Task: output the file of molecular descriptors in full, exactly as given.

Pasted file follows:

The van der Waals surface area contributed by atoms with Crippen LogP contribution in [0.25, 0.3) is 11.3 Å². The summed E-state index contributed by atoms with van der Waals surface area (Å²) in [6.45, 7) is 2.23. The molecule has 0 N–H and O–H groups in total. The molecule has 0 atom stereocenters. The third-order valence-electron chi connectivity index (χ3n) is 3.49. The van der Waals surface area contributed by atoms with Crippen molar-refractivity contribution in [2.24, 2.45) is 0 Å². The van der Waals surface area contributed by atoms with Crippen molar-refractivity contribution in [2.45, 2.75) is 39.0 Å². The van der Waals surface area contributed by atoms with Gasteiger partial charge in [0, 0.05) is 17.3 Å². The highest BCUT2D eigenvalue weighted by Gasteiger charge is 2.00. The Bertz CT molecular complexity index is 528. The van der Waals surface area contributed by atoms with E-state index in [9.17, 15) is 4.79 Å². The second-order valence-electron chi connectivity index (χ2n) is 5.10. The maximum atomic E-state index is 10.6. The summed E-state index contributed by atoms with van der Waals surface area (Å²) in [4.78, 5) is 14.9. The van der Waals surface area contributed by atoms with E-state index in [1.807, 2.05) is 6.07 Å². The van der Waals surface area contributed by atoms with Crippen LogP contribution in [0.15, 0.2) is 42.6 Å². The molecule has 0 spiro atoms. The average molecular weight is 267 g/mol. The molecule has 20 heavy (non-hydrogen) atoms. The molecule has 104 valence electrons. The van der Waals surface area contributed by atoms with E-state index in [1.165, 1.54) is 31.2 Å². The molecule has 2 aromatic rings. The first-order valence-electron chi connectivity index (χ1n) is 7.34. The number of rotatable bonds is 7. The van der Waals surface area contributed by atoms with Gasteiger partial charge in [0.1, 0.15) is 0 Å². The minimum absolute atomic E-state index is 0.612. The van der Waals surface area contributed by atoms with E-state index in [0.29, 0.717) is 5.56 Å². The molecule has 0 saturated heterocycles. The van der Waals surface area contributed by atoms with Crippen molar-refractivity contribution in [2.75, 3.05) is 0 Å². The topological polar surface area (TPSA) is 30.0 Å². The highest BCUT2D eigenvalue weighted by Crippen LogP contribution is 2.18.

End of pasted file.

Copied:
The van der Waals surface area contributed by atoms with Crippen LogP contribution in [0.25, 0.3) is 11.3 Å². The summed E-state index contributed by atoms with van der Waals surface area (Å²) in [6.45, 7) is 2.23. The molecule has 0 N–H and O–H groups in total. The molecule has 0 atom stereocenters. The third-order valence-electron chi connectivity index (χ3n) is 3.49. The van der Waals surface area contributed by atoms with Crippen molar-refractivity contribution in [2.24, 2.45) is 0 Å². The van der Waals surface area contributed by atoms with Crippen molar-refractivity contribution in [2.45, 2.75) is 39.0 Å². The van der Waals surface area contributed by atoms with Gasteiger partial charge in [0, 0.05) is 17.3 Å². The highest BCUT2D eigenvalue weighted by Gasteiger charge is 2.00. The Bertz CT molecular complexity index is 528. The van der Waals surface area contributed by atoms with E-state index in [9.17, 15) is 4.79 Å². The second-order valence-electron chi connectivity index (χ2n) is 5.10. The maximum atomic E-state index is 10.6. The summed E-state index contributed by atoms with van der Waals surface area (Å²) in [4.78, 5) is 14.9. The van der Waals surface area contributed by atoms with E-state index in [1.807, 2.05) is 6.07 Å². The van der Waals surface area contributed by atoms with Crippen LogP contribution in [0.15, 0.2) is 42.6 Å². The molecule has 0 spiro atoms. The average molecular weight is 267 g/mol. The molecule has 20 heavy (non-hydrogen) atoms. The molecule has 104 valence electrons. The van der Waals surface area contributed by atoms with E-state index in [1.165, 1.54) is 31.2 Å². The molecule has 2 aromatic rings. The first-order valence-electron chi connectivity index (χ1n) is 7.34. The number of rotatable bonds is 7. The van der Waals surface area contributed by atoms with Gasteiger partial charge in [0.1, 0.15) is 0 Å². The minimum absolute atomic E-state index is 0.612. The van der Waals surface area contributed by atoms with E-state index in [0.29, 0.717) is 5.56 Å². The molecule has 0 saturated heterocycles. The van der Waals surface area contributed by atoms with Crippen molar-refractivity contribution in [2.75, 3.05) is 0 Å². The topological polar surface area (TPSA) is 30.0 Å². The highest BCUT2D eigenvalue weighted by Crippen LogP contribution is 2.18.